I have tried many different things to help Alden make sense out of his world. We have tried "Heavy Work," which is a technique used to have Alden lift or push objects that may be heavy for him in order to give a sort of balance in his equilibrium - physically and mentally. We have tried the desensitizing brushing technique, where you use a soft brush to administer pressure on the legs, arms, back, and shoulders every two hours. We have tried the rocking technique where I scoop Alden up during one of his meltdowns - scooping at my own risk, and hold and rock him to calmness. We have tried breathing, jumping, hitting pillows, time outs, and just about everything in between. Sometimes the techniques work, sometimes they don't. Hugs tend to work most of the time after calmness is reached. Not just for Alden, but for me as well. Just like any child, we try and try again to figure out what works and we learn pretty quickly what doesn't. Many times I find myself tiptoeing on eggshells to avoid any sort of meltdown. I rephrase my language or I agree with Alden to avoid confrontation; avoid a misunderstanding; avoid my own meltdown. I suppose that it may get easier as Alden's vocabulary and ability to understand improves. I believe in modeling the behavior of what I expect from both of my children. However, sometimes the meltdowns are inevitable and we just have to do the best we can.
Alden has brought me strength in my parenting. When I see the light in his eyes, knowing that he understands me and knows that I will never give up on him, the meltdowns become endurable. As a person, I learn something new every day. As a parent, I learn that I love more every day. No longer tiptoeing on eggshells, I walk and try to leave footprints on my children’s hearts.


Dear Santa,

Please bring us peace this year, as I could use some rest;
to untangle the webs of sleepy eyes, guide this soul to know what's best.

Please bring us gifts of hearts, as I may sometimes lose my way;
a joy, a song, a dance to teach my children about the spirit of Christmas Day.

Please give me strength to see, the labors of my love;
understanding the guidance that is really sent from up above.

Please help me help another, who may be misunderstood;
a child or friend of hallow sight to share in all that is good.

Please guide me through the thickest of snow, light the path you see fit;
As I get to give and am blessed to live, please let love never forget.

Please remind me how blessed I am, and help me count the stars;
for no one knows the struggles inside, it is better to keep them afar.

Please remind me, as I sometimes forget to breathe;
that the spirit inside projects the light to find the way to believe.

Please give to me the power to be the best daughter, wife, and mother;
to give my family the lasting love to be kind to one another.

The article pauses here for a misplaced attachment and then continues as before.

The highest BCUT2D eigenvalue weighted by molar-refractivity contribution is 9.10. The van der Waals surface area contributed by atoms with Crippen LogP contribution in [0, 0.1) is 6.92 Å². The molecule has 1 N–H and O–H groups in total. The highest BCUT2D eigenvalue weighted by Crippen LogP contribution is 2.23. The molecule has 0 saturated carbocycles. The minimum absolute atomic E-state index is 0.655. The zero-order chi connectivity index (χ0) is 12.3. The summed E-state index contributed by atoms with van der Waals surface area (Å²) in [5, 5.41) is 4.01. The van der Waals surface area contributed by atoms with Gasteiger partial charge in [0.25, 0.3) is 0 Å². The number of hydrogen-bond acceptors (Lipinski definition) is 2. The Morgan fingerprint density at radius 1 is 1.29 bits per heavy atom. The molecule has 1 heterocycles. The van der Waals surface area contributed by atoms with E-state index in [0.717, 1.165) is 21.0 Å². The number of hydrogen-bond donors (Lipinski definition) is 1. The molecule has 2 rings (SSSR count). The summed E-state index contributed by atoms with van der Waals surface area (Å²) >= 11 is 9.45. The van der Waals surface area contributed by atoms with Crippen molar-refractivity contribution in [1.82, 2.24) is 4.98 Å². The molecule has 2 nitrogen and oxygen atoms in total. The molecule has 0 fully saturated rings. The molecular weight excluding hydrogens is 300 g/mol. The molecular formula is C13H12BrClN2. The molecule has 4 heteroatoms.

Please harbor the thought to carry my loads in every passing day;
to bring the comfort, love, and joy found in the spirit of Christmas Day.

Oh, Santa, I know that my list is long, please forgive the plea;
I just needed to remind myself that the spirit of Christmas is really inside of me.

Thank you for listening, as it is time now for me to instill;
all the things I asked for, your spirit is giving me the will.

So Merry Christmas to all, sometimes we just need some love and hope to see;
that the spirit of this season comes when we can just find a way to believe.

Peace, Love, and Blessings,

Monday, January 3, 2011

Welcome to Aldivia Designs

Aldivia Designs is artwork inspired by my children. My son, Alden (4), has been diagnosed with Asperger's Syndrome and my daughter, Olivia, who is a typical 2 year old, inspired the creations of this funky flair for color and design. Aldivia (the name combination of Alden and Olivia) Designs was developed to help others understand and love the difference of what ails 1 in 110 children... Autism. My Alden is part of the 1 in 70 boys that are afflicted with an Autism Spectrum Disorder. I began creating the signature "Alden's Heart" candleholder after I left my job to stay home with my children, as I found that daycares were unwilling to care for my son. It was a true blessing to be home with my children, however, an enormous financial burden to be without a second income. Despite the challenges of finances, therapies, IEP's, doctors, potty training, obsessions, severe sensory, auditory processing, meltdowns, sibling acceptance, structures, and fears... I knew. It was absolutely and unequivocably where my heart was and needed to be. Always having a creative aptitude in pretty much everything that I undertook, "Alden's Heart" was actually a vision of color and beauty that was easily enlightened by my Alden's divine and elaborate soul and my Olivia's angelic and nuturing allurement. "Alden's Heart" represents the celebration of difference where Love (half red/half orange asymmetrical heart), Hope (stars), and Understanding (puzzle pieces) heed a solace, yet whimsical interpretation of Autism awareness. I am here for a reason... or should I say two... Alden and Olivia. This website is dedicated to the beauty in difference of all children or adults afflicted with this all too common disorder and those who love them. My hope is that "Alden's Heart" will symbolize and spread an awareness to love the difference.

10% of all sales will be donated to,
an online community & global Autism resources center.
Also, please visit
The crafter of the exquisite "Alden's Heart" jewelry.
Enjoy, Shop, Follow my journey blogs, Share your stories.
"Alden's Heart" can make a difference.

Thank you for your kind support.